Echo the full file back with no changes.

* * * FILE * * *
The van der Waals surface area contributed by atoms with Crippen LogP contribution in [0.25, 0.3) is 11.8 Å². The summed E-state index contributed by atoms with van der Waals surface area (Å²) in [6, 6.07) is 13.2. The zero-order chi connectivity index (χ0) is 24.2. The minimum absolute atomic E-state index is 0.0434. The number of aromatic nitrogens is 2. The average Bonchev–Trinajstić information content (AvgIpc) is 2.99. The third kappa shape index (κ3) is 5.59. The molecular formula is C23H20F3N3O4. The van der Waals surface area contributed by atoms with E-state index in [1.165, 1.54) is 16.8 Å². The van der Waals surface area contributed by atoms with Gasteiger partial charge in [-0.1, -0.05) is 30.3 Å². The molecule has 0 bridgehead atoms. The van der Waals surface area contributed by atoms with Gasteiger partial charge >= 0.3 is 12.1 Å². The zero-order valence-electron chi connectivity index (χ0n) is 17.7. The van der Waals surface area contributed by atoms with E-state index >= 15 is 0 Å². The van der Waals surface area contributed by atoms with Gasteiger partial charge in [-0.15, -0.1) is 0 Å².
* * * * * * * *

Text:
The van der Waals surface area contributed by atoms with Crippen LogP contribution in [0.25, 0.3) is 11.8 Å². The summed E-state index contributed by atoms with van der Waals surface area (Å²) in [6, 6.07) is 13.2. The zero-order chi connectivity index (χ0) is 24.2. The minimum absolute atomic E-state index is 0.0434. The number of aromatic nitrogens is 2. The average Bonchev–Trinajstić information content (AvgIpc) is 2.99. The third kappa shape index (κ3) is 5.59. The molecular formula is C23H20F3N3O4. The van der Waals surface area contributed by atoms with E-state index in [1.165, 1.54) is 16.8 Å². The van der Waals surface area contributed by atoms with Gasteiger partial charge in [-0.1, -0.05) is 30.3 Å². The molecule has 0 bridgehead atoms. The van der Waals surface area contributed by atoms with Gasteiger partial charge >= 0.3 is 12.1 Å². The zero-order valence-electron chi connectivity index (χ0n) is 17.7. The van der Waals surface area contributed by atoms with E-state index >= 15 is 0 Å². The van der Waals surface area contributed by atoms with Gasteiger partial charge in [-0.15, -0.1) is 0 Å².